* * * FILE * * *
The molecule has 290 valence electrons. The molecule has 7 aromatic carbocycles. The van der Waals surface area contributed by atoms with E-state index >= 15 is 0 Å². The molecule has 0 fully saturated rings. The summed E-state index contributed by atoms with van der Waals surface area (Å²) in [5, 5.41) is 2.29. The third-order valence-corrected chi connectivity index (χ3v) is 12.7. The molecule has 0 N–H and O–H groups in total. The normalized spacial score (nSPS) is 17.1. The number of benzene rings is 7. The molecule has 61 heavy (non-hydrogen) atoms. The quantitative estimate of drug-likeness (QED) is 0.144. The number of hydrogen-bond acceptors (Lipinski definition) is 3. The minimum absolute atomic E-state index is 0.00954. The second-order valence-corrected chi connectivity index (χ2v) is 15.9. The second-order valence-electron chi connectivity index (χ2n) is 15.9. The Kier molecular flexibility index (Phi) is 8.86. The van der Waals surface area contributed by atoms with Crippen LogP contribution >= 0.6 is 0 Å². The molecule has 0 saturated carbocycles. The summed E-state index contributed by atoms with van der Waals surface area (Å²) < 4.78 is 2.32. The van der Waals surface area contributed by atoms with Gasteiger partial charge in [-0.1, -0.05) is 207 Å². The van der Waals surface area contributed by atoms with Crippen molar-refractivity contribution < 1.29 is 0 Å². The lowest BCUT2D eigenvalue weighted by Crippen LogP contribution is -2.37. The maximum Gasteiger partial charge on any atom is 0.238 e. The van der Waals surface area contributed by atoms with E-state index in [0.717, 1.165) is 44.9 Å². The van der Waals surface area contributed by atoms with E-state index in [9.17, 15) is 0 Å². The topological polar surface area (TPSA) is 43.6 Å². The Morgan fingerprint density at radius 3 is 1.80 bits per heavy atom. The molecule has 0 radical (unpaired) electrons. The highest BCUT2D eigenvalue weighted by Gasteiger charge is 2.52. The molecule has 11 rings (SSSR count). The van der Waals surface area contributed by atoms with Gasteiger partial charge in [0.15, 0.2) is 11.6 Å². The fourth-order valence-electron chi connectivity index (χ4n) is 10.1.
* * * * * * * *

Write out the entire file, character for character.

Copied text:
The molecule has 290 valence electrons. The molecule has 7 aromatic carbocycles. The van der Waals surface area contributed by atoms with E-state index >= 15 is 0 Å². The molecule has 0 fully saturated rings. The summed E-state index contributed by atoms with van der Waals surface area (Å²) in [5, 5.41) is 2.29. The third-order valence-corrected chi connectivity index (χ3v) is 12.7. The molecule has 0 N–H and O–H groups in total. The normalized spacial score (nSPS) is 17.1. The number of benzene rings is 7. The molecule has 61 heavy (non-hydrogen) atoms. The quantitative estimate of drug-likeness (QED) is 0.144. The number of hydrogen-bond acceptors (Lipinski definition) is 3. The minimum absolute atomic E-state index is 0.00954. The second-order valence-corrected chi connectivity index (χ2v) is 15.9. The second-order valence-electron chi connectivity index (χ2n) is 15.9. The Kier molecular flexibility index (Phi) is 8.86. The van der Waals surface area contributed by atoms with Crippen LogP contribution >= 0.6 is 0 Å². The molecule has 0 saturated carbocycles. The summed E-state index contributed by atoms with van der Waals surface area (Å²) < 4.78 is 2.32. The van der Waals surface area contributed by atoms with Gasteiger partial charge in [-0.1, -0.05) is 207 Å². The van der Waals surface area contributed by atoms with Crippen molar-refractivity contribution < 1.29 is 0 Å². The lowest BCUT2D eigenvalue weighted by Crippen LogP contribution is -2.37. The maximum Gasteiger partial charge on any atom is 0.238 e. The van der Waals surface area contributed by atoms with E-state index in [0.717, 1.165) is 44.9 Å². The van der Waals surface area contributed by atoms with E-state index in [9.17, 15) is 0 Å². The topological polar surface area (TPSA) is 43.6 Å². The Morgan fingerprint density at radius 3 is 1.80 bits per heavy atom. The molecule has 0 radical (unpaired) electrons. The highest BCUT2D eigenvalue weighted by Gasteiger charge is 2.52. The molecule has 11 rings (SSSR count). The van der Waals surface area contributed by atoms with Gasteiger partial charge in [0.15, 0.2) is 11.6 Å². The fourth-order valence-electron chi connectivity index (χ4n) is 10.1.